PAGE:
You might say this is a single case from the “trendy” AI sector, so let me give you another example of how SMEs can make good use of IP. For our Belmont Forum-funded Intellectual Property for Accelerating Sustainable Transitions (IPACST) research project, we recently interviewed the CEO of Nutriset, a French company that operates in the humanitarian sector. This fascinating, mission-driven company aims to provide nutrition to all, particularly vulnerable children and pregnant women in less developed countries, predominantly in Africa. It seems clear that Nutriset understood the power of IP and put it to use successfully in a number of different ways. Nutriset did not want to produce a humanitarian product in a highly efficient and automated manufacturing plant in Europe and ship it to less developed countries. Rather, the company developed a business model that aims to create sustainable impact and enable local job creation and skills development. For that to work, Nutriset used patents to protect local franchisees in southern countries from competitors from the global north. The latter could have produced copycat products at scale for costs below those that Nutriset’s franchisees could achieve. This would have undermined Nutriset’s mission to create sustainable impact in developing countries by establishing local manufacturing capabilities. In fact, today Nutriset has about 20 competitors, of which only two are from the global north. Nutriset used its patents to secure sufficient lead time to establish a franchise model through which it shares patent-protected IP and complementary know how, such as process knowledge and licenses for the use of its trademark. Through this model, local manufacturing plants have been established in West Africa, creating about 400 permanent jobs. In 2020 alone, Nutriset’s products benefited about 1 million children, and have had a positive indirect impact on local industries.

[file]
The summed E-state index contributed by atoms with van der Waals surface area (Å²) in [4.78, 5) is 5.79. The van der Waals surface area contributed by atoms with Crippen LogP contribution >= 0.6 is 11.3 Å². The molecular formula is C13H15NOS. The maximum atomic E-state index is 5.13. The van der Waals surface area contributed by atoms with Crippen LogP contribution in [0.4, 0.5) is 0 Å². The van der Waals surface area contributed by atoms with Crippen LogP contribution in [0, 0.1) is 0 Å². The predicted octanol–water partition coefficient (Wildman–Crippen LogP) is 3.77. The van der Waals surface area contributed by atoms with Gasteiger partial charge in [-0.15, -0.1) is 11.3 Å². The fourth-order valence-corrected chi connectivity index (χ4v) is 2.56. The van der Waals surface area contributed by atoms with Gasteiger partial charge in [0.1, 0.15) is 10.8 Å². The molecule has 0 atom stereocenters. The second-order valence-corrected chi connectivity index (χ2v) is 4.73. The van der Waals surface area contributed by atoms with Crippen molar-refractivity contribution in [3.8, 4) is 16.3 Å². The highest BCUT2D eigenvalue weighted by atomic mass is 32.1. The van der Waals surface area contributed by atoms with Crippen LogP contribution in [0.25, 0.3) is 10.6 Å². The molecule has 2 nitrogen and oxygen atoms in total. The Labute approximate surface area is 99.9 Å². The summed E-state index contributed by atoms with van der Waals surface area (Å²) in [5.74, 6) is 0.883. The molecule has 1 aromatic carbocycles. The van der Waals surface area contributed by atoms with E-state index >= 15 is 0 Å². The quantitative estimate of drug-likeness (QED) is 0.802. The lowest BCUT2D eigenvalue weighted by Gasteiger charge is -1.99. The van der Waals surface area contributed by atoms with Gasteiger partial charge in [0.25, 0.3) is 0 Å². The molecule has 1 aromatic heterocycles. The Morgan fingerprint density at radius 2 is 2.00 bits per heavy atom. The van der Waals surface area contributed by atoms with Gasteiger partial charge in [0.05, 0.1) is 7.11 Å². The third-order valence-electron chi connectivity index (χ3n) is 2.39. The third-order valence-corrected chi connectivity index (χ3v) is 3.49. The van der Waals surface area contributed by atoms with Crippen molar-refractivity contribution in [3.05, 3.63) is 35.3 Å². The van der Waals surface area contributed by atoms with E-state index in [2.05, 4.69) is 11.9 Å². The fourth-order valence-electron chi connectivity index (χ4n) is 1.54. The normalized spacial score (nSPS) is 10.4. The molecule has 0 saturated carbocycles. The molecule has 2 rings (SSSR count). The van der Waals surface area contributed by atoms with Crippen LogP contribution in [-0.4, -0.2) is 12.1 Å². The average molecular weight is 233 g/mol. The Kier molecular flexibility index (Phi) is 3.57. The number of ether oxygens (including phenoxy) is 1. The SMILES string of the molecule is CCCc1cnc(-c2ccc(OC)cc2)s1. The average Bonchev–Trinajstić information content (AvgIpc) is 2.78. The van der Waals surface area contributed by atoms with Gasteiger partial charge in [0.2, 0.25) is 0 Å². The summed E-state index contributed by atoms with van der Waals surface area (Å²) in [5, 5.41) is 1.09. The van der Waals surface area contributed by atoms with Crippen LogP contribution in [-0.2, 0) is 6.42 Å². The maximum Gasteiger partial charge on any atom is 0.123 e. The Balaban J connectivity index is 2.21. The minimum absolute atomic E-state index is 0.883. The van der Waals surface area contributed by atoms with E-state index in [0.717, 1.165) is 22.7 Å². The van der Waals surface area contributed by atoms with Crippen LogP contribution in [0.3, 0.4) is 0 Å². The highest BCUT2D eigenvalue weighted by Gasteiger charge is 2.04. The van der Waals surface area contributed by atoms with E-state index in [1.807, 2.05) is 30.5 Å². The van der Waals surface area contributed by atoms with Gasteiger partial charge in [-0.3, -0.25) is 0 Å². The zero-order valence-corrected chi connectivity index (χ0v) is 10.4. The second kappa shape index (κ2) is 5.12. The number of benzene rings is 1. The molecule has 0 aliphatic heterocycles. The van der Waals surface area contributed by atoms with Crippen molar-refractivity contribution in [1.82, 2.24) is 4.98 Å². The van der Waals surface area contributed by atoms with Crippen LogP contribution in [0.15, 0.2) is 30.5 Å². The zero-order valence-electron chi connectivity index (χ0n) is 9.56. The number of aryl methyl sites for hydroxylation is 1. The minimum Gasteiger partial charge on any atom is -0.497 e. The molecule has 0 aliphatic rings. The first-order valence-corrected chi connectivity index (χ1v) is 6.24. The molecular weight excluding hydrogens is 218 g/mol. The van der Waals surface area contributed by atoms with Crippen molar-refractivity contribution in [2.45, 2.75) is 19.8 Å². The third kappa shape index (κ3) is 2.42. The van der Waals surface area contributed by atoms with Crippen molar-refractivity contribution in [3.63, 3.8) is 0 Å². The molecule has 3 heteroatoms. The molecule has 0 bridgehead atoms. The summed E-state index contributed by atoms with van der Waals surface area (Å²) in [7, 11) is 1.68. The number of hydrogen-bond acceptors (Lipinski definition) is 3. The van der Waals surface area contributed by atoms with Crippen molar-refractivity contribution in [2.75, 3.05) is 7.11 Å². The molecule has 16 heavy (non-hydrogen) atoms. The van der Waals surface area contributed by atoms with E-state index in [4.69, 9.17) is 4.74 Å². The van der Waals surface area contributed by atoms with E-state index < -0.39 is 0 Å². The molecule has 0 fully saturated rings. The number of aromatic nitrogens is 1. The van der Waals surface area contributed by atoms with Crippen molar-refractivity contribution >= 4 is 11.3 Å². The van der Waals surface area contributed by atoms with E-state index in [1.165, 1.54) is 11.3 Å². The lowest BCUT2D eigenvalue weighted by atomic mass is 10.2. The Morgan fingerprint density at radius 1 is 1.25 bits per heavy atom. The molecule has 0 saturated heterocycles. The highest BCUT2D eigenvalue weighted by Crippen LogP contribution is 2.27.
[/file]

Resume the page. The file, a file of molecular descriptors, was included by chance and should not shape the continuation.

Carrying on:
IP can be put to use both for economic success and positive social impact.